Norfolk-born Helen Paris is the author of The Invisible Women’s Club, published this Thursday. Here, she explains how her latest book is about female friendships and relationships in older women, as well as the power of speaking up and finding your voice
I am co-artistic director of London-based theatre company, Curious, with a 25-year career writing and performing shows that have toured nationally and internationally. Curious make performances for theatres, festivals and site-specific locations such as the Sydney Opera House, the Taiwan Women’s Theatre Festival and the redwood forests of California. I was a theatre professor at Brunel University, London and at Stanford University, California. I recently started writing fiction and am loving the newfound relationship with the reader on the page.
Are you Norfolk born and raised? If so, whereabouts?
I was born in the upstairs bedroom of a house on St Faiths Street in Old Catton to parents who loved the Norfolk Broads!
Has your Norfolk background shaped you and your career in any way?
Over the years it has been my deep pleasure to tour several theatre performances to Norfolk as part of the Norfolk & Norwich festival. One piece, Out of Water, made with Suffolk based artist Caroline Wright and commissioned as part of the Cultural Olympiad, was specially created for Holkham beach. The site-specific performance took place at dawn each day on that beautiful stretch of beach with a cast of about 30 local singers and swimmers. Out of Water went on to tour to the Edinburgh festival and internationally but that Norfolk premier, the setting and the incredible cast have a place in my heart. Such a committed group of performers! And not one bit bothered by getting in bloody cold water at 6am! I love returning to Norfolk whenever I can and am a big fan of Deepdale Campsite!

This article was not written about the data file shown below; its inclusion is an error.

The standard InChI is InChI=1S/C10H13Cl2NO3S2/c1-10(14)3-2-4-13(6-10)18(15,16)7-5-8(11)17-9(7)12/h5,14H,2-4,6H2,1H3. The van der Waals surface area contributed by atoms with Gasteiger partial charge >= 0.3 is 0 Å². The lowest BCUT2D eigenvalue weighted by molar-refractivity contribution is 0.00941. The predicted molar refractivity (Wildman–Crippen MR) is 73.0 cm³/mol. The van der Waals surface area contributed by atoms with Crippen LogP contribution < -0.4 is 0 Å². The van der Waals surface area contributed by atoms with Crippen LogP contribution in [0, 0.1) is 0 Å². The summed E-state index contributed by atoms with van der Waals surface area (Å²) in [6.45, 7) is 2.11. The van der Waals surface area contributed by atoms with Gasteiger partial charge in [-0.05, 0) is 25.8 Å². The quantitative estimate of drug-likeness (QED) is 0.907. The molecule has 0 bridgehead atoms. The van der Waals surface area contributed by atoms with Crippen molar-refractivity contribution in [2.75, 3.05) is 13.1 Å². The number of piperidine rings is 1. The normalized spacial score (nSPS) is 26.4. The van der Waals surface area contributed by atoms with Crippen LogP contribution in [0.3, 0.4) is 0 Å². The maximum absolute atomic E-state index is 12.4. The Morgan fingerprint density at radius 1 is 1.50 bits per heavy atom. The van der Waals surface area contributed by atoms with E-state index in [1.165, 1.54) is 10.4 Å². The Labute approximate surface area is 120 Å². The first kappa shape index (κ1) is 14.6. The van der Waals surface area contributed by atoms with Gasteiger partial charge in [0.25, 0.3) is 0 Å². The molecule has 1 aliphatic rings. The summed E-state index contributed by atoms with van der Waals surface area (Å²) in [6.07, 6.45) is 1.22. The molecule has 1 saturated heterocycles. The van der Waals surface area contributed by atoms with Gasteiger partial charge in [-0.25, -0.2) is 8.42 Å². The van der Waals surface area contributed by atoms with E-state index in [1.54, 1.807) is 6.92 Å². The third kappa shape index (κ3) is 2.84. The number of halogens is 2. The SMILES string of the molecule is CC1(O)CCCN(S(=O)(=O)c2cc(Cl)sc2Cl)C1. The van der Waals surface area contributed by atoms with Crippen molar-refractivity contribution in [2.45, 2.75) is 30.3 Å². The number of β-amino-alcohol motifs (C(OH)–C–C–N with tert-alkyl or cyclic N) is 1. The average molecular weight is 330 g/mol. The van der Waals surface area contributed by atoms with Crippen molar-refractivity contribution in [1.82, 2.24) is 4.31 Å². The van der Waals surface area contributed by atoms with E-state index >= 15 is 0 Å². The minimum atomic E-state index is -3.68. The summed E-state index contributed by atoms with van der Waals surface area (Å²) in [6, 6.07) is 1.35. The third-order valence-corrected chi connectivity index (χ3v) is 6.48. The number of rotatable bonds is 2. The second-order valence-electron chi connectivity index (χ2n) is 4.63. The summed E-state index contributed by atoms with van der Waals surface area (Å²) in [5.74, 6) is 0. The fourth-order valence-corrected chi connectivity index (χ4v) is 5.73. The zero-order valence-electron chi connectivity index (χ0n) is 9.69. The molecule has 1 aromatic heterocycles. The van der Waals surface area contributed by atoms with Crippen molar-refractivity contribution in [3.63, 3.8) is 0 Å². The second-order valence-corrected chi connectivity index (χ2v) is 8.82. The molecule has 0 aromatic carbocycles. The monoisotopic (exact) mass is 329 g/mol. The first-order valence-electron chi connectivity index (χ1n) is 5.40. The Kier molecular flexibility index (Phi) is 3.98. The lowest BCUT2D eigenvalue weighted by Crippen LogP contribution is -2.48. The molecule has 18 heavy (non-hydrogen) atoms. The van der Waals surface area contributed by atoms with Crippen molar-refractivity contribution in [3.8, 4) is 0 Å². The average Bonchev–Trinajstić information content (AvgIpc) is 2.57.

Where has your career taken you in the world?
I have worked with scientists in India on the sense of smell and how it connects to memory and emotion, driven across the USA from Chicago to L.A. for a performance called I never go anywhere I can’t drive myself, and collaborated with gastroenterologists in London to explore gut feelings. I have had the incredible pleasure of touring performances internationally to many places including Brazil, Australia and Taiwan. I have lived in the UK (London, Hastings, Norfolk and Kent), USA (Phoenix, Arizona and San Francisco, California) and for shorter periods in Paris, Shanghai and Madison, Wisconsin.
When and why did you return to the UK?
I returned from the USA in 2018 for a variety of reasons that included job opportunities, family and the US president at the time.
How was your first novel, Lost Property, received?